This is a major difference with stepwise regression analyses (GLM, GAM,
logistic regression, ...). In these analyses, those variables that do not
explain a significant amount of variance are rejected and do not appear
anymore in the final model. Therefore, if two variables suffer from some
correlation, only one of will be kept by the model. The problem is that these
analyses need the variables to be reasonably independent (uncorrelated) for
the algorithms to work reliably. With correlated variables, variables will be
rejected arbitrarily. With ENFA, if two variables are correlated, they will
both appear in the model with similar coefficient. The decision of keeping
them or rejecting one of them is left to the ecologist and not to a blind
What are the correlation trees used for?
There are two correlation trees provided (menu View/Correlations):
The global correlation tree informs you about the EGVs within the study
area, while the species correlation tree only look at those sites where
the species has been observed. Some variables may be highly correlated
in one case and not in the other.
These trees are mainly provided to help finding why some eigenvalues are very large or negative.
Habitat Suitability map: Options
What is the "broken-stick advice"?
The distribution of the eigenvalue is compared to the
distribution of Mac Arthur's broken-stick. It is the expected distribution
when breaking a stick randomly. Therefore, the eigenvalues that are larger
than what would have been obtained randomly may be considered "significant".
You can also keep only the factors with an eigenvalue larger than 1. These
are objective means to choose how many factors to keep for HS map computing.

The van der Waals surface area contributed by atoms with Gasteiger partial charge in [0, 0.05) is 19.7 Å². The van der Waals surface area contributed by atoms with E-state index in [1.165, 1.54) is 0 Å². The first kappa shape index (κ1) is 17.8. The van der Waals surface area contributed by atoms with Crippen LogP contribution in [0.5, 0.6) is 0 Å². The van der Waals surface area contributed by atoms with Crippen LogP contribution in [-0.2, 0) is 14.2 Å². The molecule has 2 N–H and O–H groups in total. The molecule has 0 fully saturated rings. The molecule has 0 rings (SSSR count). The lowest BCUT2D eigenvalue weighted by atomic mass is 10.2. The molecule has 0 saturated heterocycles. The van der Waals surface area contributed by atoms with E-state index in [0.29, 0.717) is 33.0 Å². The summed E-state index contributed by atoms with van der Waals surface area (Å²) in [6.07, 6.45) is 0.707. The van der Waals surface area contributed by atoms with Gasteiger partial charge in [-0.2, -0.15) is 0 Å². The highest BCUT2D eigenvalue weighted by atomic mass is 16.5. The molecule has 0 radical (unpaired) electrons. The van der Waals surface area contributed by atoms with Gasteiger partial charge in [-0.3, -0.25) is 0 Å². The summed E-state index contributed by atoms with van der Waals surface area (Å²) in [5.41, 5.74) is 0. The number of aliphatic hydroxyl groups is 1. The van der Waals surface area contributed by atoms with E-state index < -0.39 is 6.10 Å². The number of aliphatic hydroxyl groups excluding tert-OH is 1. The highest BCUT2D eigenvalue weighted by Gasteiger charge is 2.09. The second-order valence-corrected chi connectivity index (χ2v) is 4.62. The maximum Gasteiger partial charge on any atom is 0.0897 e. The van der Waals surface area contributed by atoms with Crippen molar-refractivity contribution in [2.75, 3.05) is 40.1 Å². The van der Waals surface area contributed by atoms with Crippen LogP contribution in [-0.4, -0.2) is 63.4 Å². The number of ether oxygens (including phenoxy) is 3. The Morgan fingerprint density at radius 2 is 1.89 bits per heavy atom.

These are just indications designed as a support when selecting the factors.
The number of categories per factor for
the making of the HS map changes by steps of two. I mean, you can only
chose 2, 4, 6 and so on classes per factor. Is this normal?
Yes. It is because the HS computation is based on the
median of the factor distributions and the median must fall between two
classes and so the number of classes must be even.
What's the difference between "explained
variance" and "explained information"?
The Ecological Niche factors are conveying two kinds
of information: marginality and specialisation. In fact, the first factor
explains always 100% of the marginality and some varying part of specialisation;
the subsequent factors explain no marginality and the rest of the specialisation.
Is it possible to obtain a better model
by reducing the amount of explained variance (i.e. the number of factors
used) and, consquently, increasing the number of classes per factor?
Historically, I was using the concept of "explained variance",
which in fact was related only to "explained specialisation". Marginality
was not used in this value. Therefore, when using this index for deciding